Liz Truss suggests she could scrap motorway speed limits if she becomes PM

The Tory leadership hopeful suggested raising the motorway speed limit from 70mph to 80mph in 2018

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Liz Truss has said she is “prepared to look at” introducing a German-style motorway system with no speed limits if she becomes Prime Minister next week.

During the final Tory leadership hustings, an audience member put the question of speed limits to the Foreign Secretary, to which she responded: “On speed limits, we need to be prepared to look at that ... I can’t give you a precise answer.”

This policy pledge comes in the autumn of the leadership contest, but the Remainer-turned-Leaver did say in 2018 that the Government should consider raising the speed limit from 70 miles per hour to 80.

Ms Truss told the Tory Party Conference at the time: “I’d also like us to look again at things like our speed limits on the motorway. We have often toyed with the idea of raising it to 80mph, why don’t we look at that again?"

Liz Truss during a hustings event in Perth, Scotland.
Liz Truss during a hustings event in Perth, Scotland.
Rishi Sunak arriving on stage to deliver his keynote speech to the Conservative Party Conference in Manchester.
Rishi Sunak arriving on stage to deliver his keynote speech to the Conservative Party Conference in Manchester.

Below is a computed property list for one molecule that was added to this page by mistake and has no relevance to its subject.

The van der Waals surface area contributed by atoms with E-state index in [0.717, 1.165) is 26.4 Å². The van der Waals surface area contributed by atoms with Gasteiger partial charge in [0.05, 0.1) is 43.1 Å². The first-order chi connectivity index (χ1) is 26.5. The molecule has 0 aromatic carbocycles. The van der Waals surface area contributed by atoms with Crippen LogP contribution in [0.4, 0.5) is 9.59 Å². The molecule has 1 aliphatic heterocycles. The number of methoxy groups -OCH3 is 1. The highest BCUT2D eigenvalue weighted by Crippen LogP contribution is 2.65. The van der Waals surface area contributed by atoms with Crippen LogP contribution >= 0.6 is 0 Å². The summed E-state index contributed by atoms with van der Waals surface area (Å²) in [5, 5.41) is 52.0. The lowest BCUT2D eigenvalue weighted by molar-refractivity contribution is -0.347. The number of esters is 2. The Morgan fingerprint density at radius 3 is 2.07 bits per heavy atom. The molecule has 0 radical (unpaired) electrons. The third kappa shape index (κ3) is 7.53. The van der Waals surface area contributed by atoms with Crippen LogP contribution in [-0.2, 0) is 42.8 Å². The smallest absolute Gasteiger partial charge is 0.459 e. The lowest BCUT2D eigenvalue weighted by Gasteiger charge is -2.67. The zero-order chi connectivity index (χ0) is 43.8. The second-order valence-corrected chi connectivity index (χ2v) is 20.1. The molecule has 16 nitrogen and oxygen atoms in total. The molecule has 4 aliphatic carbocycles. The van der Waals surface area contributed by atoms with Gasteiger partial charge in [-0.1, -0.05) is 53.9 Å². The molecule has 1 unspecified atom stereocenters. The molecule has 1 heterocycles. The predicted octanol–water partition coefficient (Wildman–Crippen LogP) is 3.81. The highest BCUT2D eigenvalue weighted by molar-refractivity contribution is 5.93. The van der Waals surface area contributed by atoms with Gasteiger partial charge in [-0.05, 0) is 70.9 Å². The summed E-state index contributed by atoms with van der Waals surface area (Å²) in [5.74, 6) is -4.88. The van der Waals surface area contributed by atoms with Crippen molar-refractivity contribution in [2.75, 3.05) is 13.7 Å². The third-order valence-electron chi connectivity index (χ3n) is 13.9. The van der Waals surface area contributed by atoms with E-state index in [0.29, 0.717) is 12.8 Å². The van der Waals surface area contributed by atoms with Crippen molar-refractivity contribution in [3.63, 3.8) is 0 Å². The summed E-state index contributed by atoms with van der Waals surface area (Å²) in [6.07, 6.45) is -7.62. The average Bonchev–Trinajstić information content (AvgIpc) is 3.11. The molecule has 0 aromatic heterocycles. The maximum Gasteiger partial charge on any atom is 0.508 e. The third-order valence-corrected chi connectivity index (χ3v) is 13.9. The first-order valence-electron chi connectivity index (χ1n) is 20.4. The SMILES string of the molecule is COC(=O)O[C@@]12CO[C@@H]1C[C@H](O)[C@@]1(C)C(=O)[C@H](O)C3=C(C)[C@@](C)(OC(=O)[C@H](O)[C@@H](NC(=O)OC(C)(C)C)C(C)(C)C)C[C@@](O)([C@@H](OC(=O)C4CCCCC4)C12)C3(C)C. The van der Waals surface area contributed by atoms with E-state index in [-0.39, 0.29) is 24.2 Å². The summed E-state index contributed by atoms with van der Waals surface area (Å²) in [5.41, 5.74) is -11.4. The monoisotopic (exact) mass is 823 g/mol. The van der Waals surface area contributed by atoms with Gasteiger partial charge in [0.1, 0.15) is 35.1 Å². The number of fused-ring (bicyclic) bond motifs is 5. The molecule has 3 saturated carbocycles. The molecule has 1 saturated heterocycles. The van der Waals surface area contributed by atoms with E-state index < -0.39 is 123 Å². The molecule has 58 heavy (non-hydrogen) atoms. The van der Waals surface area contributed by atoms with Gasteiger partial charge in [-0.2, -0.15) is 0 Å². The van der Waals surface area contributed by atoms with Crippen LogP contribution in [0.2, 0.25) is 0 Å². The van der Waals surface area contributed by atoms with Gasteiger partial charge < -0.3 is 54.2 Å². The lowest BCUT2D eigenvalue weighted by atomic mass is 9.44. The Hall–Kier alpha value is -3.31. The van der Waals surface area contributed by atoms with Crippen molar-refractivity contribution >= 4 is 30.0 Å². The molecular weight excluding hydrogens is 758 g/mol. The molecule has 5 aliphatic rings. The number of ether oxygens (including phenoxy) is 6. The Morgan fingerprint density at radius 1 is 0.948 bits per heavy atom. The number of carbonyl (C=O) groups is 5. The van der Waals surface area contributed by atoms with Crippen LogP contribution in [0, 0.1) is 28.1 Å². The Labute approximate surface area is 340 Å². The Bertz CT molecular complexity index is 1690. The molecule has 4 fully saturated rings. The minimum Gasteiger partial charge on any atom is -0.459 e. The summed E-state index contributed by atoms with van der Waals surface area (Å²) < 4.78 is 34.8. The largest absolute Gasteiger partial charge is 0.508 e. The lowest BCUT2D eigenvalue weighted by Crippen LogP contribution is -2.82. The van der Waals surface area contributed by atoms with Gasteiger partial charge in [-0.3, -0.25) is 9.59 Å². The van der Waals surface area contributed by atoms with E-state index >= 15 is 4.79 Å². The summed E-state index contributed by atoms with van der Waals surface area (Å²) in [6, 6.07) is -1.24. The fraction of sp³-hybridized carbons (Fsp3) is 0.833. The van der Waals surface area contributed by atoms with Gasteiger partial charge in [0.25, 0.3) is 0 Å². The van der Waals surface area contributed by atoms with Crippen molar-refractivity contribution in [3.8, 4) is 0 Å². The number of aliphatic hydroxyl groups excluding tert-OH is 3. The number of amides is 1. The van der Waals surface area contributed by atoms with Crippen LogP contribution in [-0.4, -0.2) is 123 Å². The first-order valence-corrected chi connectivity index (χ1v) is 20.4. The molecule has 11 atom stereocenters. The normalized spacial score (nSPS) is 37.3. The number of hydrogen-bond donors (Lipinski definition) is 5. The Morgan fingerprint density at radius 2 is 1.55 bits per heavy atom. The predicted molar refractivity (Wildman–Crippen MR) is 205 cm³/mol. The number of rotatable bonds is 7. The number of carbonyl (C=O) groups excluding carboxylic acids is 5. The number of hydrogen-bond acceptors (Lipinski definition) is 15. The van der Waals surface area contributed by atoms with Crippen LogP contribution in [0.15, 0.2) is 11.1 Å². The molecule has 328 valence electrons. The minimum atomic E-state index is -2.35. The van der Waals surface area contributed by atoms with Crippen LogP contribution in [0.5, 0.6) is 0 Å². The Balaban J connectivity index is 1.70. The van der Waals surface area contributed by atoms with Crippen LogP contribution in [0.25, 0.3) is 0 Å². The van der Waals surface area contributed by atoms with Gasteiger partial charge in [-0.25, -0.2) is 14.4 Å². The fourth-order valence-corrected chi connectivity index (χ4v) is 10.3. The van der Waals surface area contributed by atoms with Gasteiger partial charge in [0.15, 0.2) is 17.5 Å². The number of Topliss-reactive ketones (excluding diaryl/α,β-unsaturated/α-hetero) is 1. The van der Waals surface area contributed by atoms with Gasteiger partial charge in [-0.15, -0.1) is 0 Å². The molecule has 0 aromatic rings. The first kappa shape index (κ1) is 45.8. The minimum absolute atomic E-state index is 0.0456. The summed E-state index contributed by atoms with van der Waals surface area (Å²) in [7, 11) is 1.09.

The 47-year-old leadership frontrunner also declared that the “experiment hasn’t worked” in relation to smart motorways, following in the footsteps of rival Rishi Sunak.

“I absolutely think that we need to review them and stop them if they are not working as soon as possible ... and all the evidence I have suggests they’re not working,” the Oxford-born MP said.

“We need to be prepared to look at that. I do believe that the smart motorways experiment hasn’t worked.”

She was asked whether or not she intended to scrap them if she won the race for Downing Street, to which she responded: “Yes.”

The hustings on 31 August were the final time Truss and Sunak went to head-to-head before the next Prime Minister is announced. It could, therefore, have been the showpiece finale to cap off a fierce leadership contest, not least because it was held at Wembley.

However with Liz Truss commanding a significant poll lead, the last knockings of the battle for Number 10 were not the much-watch spectacle befitting the gravity of the office at stake.

Once the leadership election if formally closed, Mr Johnson and his successor will go to Balmoral rather than Buckingham Palace for the appointment of the new prime minister, in a break from tradition.

The Queen will receive Mr Johnson on Tuesday September 6 at her Aberdeenshire home, where he will formally tender his resignation.

This will be followed by an audience with the new Tory leader, where she or he will be invited to form a government.